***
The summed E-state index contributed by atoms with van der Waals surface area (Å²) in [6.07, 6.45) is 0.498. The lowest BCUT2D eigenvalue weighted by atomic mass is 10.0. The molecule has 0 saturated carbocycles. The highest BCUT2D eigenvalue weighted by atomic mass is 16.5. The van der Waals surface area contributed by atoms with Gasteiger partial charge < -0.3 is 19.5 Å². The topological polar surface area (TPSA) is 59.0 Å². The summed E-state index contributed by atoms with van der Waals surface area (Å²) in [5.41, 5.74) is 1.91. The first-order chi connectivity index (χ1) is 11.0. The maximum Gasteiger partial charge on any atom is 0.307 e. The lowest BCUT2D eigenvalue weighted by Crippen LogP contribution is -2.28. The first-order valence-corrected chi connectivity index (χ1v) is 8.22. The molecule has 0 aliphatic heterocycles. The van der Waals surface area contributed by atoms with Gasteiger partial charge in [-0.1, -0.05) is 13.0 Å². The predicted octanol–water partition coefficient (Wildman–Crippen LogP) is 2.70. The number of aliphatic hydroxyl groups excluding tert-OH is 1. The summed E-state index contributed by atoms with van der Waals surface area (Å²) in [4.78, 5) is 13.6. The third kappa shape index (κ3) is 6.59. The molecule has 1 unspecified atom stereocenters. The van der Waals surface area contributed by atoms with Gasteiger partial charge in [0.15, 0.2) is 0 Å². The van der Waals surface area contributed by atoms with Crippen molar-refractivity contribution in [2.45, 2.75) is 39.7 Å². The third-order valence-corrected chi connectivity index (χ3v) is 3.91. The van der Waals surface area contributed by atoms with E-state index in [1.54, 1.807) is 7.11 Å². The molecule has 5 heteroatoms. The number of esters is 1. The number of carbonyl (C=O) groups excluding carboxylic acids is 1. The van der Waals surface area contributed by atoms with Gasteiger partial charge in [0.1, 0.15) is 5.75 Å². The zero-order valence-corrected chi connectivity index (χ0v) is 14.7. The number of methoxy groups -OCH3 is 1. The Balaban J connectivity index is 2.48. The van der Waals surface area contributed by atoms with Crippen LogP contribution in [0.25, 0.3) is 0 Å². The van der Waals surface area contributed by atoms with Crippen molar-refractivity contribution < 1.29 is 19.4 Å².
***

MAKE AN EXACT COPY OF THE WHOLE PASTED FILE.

The summed E-state index contributed by atoms with van der Waals surface area (Å²) in [6.07, 6.45) is 0.498. The lowest BCUT2D eigenvalue weighted by atomic mass is 10.0. The molecule has 0 saturated carbocycles. The highest BCUT2D eigenvalue weighted by atomic mass is 16.5. The van der Waals surface area contributed by atoms with Gasteiger partial charge < -0.3 is 19.5 Å². The topological polar surface area (TPSA) is 59.0 Å². The summed E-state index contributed by atoms with van der Waals surface area (Å²) in [5.41, 5.74) is 1.91. The first-order chi connectivity index (χ1) is 11.0. The maximum Gasteiger partial charge on any atom is 0.307 e. The lowest BCUT2D eigenvalue weighted by Crippen LogP contribution is -2.28. The first-order valence-corrected chi connectivity index (χ1v) is 8.22. The molecule has 0 aliphatic heterocycles. The van der Waals surface area contributed by atoms with Gasteiger partial charge in [-0.1, -0.05) is 13.0 Å². The predicted octanol–water partition coefficient (Wildman–Crippen LogP) is 2.70. The number of aliphatic hydroxyl groups excluding tert-OH is 1. The summed E-state index contributed by atoms with van der Waals surface area (Å²) in [4.78, 5) is 13.6. The third kappa shape index (κ3) is 6.59. The molecule has 1 unspecified atom stereocenters. The van der Waals surface area contributed by atoms with Gasteiger partial charge in [0.15, 0.2) is 0 Å². The van der Waals surface area contributed by atoms with Crippen molar-refractivity contribution in [2.45, 2.75) is 39.7 Å². The third-order valence-corrected chi connectivity index (χ3v) is 3.91. The van der Waals surface area contributed by atoms with E-state index in [1.54, 1.807) is 7.11 Å². The molecule has 5 heteroatoms. The number of esters is 1. The number of carbonyl (C=O) groups excluding carboxylic acids is 1. The van der Waals surface area contributed by atoms with Gasteiger partial charge in [0.1, 0.15) is 5.75 Å². The zero-order valence-corrected chi connectivity index (χ0v) is 14.7. The number of methoxy groups -OCH3 is 1. The Balaban J connectivity index is 2.48. The van der Waals surface area contributed by atoms with Crippen LogP contribution in [0.25, 0.3) is 0 Å². The van der Waals surface area contributed by atoms with Crippen molar-refractivity contribution < 1.29 is 19.4 Å².